Over at Jerry Coyne’s blog, biologist Greg Mayer wrote:
One of the most important lessons of comparative anatomy is that evolution usually proceeds by the modification of pre-existing structures (or, stated more precisely, the modification of the pre-existing developmental programs that produce those structures). Certain changes are easier to evolve because the developmental system can be modified to produce them—evolution follows the developmental path of least resistance. In terms of the skeleton of vertebrates, this means that most evolutionary changes are reduction, fusion, loss, lengthening, shortening, thickening, and narrowing of bones. Evolution uses what’s already there, and rarely do wholly new structures arise. (from “Tinkering with elephants’ feet”)
All of this is true, yet we can proceed beyond this conventional thinking and ask a couple of questions:
WHY does evolution follow the developmental path of least resistance?
WHAT are the implications of evolution following the developmental path of least resistance?
As for the first question, that evolution follows the path of least resistance can be seen clearly from the fact that “Evolution uses what’s already there, and rarely do wholly new structures arise” and “evolution usually proceeds by the modification of pre-existing structures (or, stated more precisely, the modification of the pre-existing developmental programs that produce those structures).” But why is this? Maybe it has something to do with “information.”
Typical ID-evolution debates often involve claims of some protein or some gene having too much “information” to have been generated by chance. Yet perhaps those debates are misguided, as they tend to force us into two false conclusions – no protein/gene can arise from random processes or all proteins/genes arose from random processes. Perhaps the truth is in the middle. That is, evolution follows the path of least resistance because you do not have to generate as much information by tweaking something that exists as opposed to generating something from scratch. So, life could have begun with a set of genes/proteins that were not spawned by random processes, but from then on, this set has been expanded and modified by evolution. Isolated examples of proteins/genes generated by random processes could be incorporated if they fit the context of this initial non-random state.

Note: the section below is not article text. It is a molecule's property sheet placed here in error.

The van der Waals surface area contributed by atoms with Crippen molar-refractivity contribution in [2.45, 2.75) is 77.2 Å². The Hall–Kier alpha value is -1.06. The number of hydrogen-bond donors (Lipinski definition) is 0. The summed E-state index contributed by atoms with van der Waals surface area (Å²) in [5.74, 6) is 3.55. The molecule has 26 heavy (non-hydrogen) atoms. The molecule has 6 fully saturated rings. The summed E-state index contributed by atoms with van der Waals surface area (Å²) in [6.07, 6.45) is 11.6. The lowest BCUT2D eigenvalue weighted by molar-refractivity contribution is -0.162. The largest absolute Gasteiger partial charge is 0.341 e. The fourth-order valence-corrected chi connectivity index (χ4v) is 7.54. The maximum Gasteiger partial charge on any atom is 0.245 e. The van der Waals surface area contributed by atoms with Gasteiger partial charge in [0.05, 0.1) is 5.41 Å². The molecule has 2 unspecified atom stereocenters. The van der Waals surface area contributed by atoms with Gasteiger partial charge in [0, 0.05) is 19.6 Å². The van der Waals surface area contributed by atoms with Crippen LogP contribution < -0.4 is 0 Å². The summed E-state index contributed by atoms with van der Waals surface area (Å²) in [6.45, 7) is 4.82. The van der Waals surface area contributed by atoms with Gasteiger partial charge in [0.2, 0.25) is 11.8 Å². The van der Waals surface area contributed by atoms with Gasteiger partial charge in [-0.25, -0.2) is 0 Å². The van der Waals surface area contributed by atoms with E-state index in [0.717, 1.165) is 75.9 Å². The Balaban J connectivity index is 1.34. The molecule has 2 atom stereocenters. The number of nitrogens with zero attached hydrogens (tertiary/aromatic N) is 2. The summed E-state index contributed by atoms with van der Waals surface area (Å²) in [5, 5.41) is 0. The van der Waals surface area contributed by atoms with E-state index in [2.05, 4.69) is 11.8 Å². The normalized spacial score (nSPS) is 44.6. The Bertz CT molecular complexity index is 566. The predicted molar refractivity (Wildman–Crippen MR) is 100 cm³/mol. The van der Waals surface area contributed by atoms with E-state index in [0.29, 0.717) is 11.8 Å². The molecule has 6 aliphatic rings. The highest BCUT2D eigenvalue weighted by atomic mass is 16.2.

So what are the implications? First, in some sense, life is a “high information” state. The path of least resistance in this case would be to modify the high information content rather than replace it. The low information states that are spit out by random processes cannot compete with the high information state that already exist. If life was a low information state, there would be no tendency for evolution to “use what’s already there.” Random processes could regularly generate proteins/genes that would replace what’s already there. In other words, if life was a low information state, there would be no or little deep homology, which, as we have seen, is what conventional neo-Darwinian thinking falsely predicted.
Second, that evolution follows the path of least resistance means that evolution has a direction. It is not a free-for-all, where all that matters is that something works to somehow enhance fitness. What’s more, this path of least resistance is tied to what is already there. The pre-existing structures and features of life pave the path of least resistance. Since evolution is tied to and guided by these pre-existing structures and features, we once again see just how strikingly plausible it would be to design evolution via front-loading.
In summary, while mainstream thinking acknowledges and promotes the idea that evolution follows the developmental path of least resistance, if we pause to think about it, this is not some brute fact, but an echo of the teleological essence of evolution.